While the true origins (and purpose) of the book are unknown, it is believed to have been written in the 15th or 16th century. It is divided into six parts, including a botanical section, astral charts, bizarre interconnecting tubes & miniature women, pharmaceutical drawings, and of course cryptic (and so far undeciphered) text.
Suspected authors include Roger Bacon and John Dee, a couple of chaps fully capable of mysterious weirdness. The book bopped all around Europe for hundreds of years, and there are large gaps in its history. It has been owned by an alchemist, the Jesuits, and Ethel Lillian Voynich (author of The Gadfly and daughter of George Boole, the inventor of Boolean Logic, without which you would not have the computer you are looking at right now,) before finally ending up at Yale University.
|Multiple universes connected by wormholes?|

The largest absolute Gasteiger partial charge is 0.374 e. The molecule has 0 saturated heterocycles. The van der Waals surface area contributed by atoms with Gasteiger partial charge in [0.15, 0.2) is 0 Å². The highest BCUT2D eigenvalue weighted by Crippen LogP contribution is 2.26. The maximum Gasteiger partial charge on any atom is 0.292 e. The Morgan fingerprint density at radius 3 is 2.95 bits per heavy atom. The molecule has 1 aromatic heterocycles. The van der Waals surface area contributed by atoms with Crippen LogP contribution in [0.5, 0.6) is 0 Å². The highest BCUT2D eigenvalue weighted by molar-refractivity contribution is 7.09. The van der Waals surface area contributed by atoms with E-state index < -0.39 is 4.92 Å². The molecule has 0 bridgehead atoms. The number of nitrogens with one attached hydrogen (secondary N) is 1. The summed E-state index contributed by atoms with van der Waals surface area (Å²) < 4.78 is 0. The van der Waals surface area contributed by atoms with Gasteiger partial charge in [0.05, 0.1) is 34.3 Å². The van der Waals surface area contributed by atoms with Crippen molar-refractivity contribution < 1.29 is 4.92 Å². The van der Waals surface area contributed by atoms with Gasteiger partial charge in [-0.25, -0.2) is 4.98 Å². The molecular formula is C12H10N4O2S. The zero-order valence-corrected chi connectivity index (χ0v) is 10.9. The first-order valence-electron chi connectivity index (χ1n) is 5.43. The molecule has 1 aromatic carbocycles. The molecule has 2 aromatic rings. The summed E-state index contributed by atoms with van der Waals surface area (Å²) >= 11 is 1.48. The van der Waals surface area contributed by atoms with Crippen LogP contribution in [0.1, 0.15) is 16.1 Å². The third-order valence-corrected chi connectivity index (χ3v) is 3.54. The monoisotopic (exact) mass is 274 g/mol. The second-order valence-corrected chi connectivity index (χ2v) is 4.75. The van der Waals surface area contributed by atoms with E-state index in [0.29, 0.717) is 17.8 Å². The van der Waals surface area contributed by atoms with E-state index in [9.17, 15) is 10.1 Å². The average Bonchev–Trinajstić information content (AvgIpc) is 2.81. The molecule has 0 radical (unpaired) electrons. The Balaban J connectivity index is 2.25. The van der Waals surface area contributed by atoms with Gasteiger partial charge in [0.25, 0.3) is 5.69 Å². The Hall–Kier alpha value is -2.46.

A navy cryptogropher believes it was written by more than one person. Other theorists believe it is a hoax, filled with meaningless gibberish. Yet another school of thought believes it is far too sophisticated to be just a simple 15th century hoax.
Another idea is that the real information is contained in microscopic markings in the letters themselves. Or maybe it is really an invented alphabet for a known language.
And what about all those crazy pictures and the little women?
Maybe it is a step by step guide for the construction of a hyper-dimensional star gate.
So come on and figure that thing out. I want to know what the heck it is!